What is the spleen?
Spleen is a lymphoid organ with a size of a hand fist, similar in structure to a lymph node and it is an important part of lymphatic and immune systems. The spleen lies behind the stomach in the left upper part of the abdomen which is medically called the upper left hypochondrium. The human spleen weighs approximately 6 ounces (170 grams) and it is covered with a dense fibroelastic tissue called the splenic capsule. The splenic capsule is semi-translucent letting the spleen express its reddish-purple color.
Function of spleen
Spleen carries out a lot of important immunological and hematological tasks, yet it is not essential and humans can live without it. Functions of the spleen include the following:
- Spleen is believed to be a reservoir sac of blood as storage of blood is a characteristic function of the spleen. Spleen normally stores up to 240 ml of red blood cells. In case of bleeding or hypovolemia spleen squeeze itself to pour blood into the circulation to compensate for what is lost.
- The spleen is where some white blood cells are matured and activated, therefore if the spleen is excised or damaged the patient will be more susceptible to getting an infection. Circulating macrophages are hosted in the spleen to get rid of microbes. Spleen also contains macrophage in its own tissue to recognize and phagocytose microorganisms.
- Spleen is considered a large lymph node because it acts as a station in which blood is filtered from many pathogens. Spleen also clears the body from tissue debris and cellular wastes especially mal-formed red blood cells. Worn red blood cells with degraded hemoglobin lose their iron content in the spleen to be released in the bloodstream to contribute to forming new RBCs. Patients with damaged spleen lose the privilege of quality controlling red blood cells.
What is splenomegaly?
Splenomegaly is a common medical condition in which the spleen is enlarged in size or weight. The hypertrophied spleen resulted from acute or chronic overload on the spleen which is caused by a wide variety of diseases. The largest dimension of the spleen doesn’t normally exceed 11 cm whereas in splenomegaly it may reach up to 25 cm. Surgeons may also consider spleens weighing more than 400 grams as splenomegaly. Splenomegaly is a serious medical condition that may cause potentially fatal complications such as splenic rupture thus patients should seek medical attention if they suspect an enlargement in their spleen.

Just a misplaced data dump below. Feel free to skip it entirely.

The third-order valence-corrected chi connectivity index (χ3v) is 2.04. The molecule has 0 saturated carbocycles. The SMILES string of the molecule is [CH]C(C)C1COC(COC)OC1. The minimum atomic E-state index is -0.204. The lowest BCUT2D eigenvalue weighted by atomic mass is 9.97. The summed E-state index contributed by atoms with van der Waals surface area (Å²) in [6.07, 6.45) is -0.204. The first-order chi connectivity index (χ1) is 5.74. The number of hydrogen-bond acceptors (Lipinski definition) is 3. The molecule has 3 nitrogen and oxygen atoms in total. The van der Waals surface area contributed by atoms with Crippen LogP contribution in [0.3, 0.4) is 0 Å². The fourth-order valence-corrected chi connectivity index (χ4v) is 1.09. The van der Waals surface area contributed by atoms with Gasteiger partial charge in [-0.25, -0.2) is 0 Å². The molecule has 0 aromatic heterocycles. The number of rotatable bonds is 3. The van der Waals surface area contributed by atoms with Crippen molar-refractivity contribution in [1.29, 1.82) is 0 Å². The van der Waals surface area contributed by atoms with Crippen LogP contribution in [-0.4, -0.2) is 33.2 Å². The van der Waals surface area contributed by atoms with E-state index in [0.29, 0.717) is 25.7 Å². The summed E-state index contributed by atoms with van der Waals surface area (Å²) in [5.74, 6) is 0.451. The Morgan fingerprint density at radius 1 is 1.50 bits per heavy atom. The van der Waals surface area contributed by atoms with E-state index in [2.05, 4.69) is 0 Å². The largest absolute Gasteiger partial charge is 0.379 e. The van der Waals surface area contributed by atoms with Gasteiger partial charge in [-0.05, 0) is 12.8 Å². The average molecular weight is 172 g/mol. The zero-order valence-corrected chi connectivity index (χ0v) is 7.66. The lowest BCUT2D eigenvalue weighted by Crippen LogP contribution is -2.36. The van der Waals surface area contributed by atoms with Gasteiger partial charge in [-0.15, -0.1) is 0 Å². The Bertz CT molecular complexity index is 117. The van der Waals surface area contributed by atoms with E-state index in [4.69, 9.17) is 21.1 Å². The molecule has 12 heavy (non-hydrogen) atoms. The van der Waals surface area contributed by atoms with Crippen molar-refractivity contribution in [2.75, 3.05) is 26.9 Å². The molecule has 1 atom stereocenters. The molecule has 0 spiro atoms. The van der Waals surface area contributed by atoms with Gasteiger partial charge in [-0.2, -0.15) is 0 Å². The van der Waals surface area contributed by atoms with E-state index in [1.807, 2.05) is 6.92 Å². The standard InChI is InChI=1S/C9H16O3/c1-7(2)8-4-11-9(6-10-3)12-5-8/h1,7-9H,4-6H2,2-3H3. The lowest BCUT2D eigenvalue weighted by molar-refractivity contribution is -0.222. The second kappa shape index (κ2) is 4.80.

Statistics of splenomegaly
Splenomegaly is a well-known medical condition worldwide yet it is more defined as a tropical disorder that is more common in Asia, Africa, and South America than in Europe and North America. Since splenomegaly is a chronic condition that may need negligence of the underlying cause, then it is more prevalent in developing regions. A study showed that the incidence rate of splenomegaly in the USA is 2% which is mainly resulted from hematological causes. The mortality rate of splenomegaly is considerable as patients who have uncontrolled splenomegaly are exposed to the risk of a 1.8% death rate within 30 days.
Degrees of splenomegaly
Splenomegaly is classified according to its degree of enlargement based on clinical physical examination or radiology. Physicians could classify splenomegaly roughly into mild, moderate, and severe depending on the length of the longest dimension. Length of the longest dimension in mild splenomegaly 11-15 cm, moderate splenomegaly 16-20 cm while severe splenomegaly is more than 20 cm.
Hackett’s grading system is a more specific tool to classify splenomegaly into 5 grades. Grade 1 is the mildest form of splenomegaly in which the spleen is barely palpated on deep inspiration. Grade 2 includes spleen enlargement and extension downward and toward the midline to be midway between the umbilicus and the costal margin (lower border of the ribs). Grade 3 includes further enlargement of the spleen. Grade four is characterized by spleen enlargement to reach the umbilicus. Grade 5 is the most severe and life-threatening form of splenomegaly in which the spleen extends beyond the umbilicus toward symphysis pubis.
» Now, let’s discuss causes, diagnosis, symptoms and treatment options of splenomegaly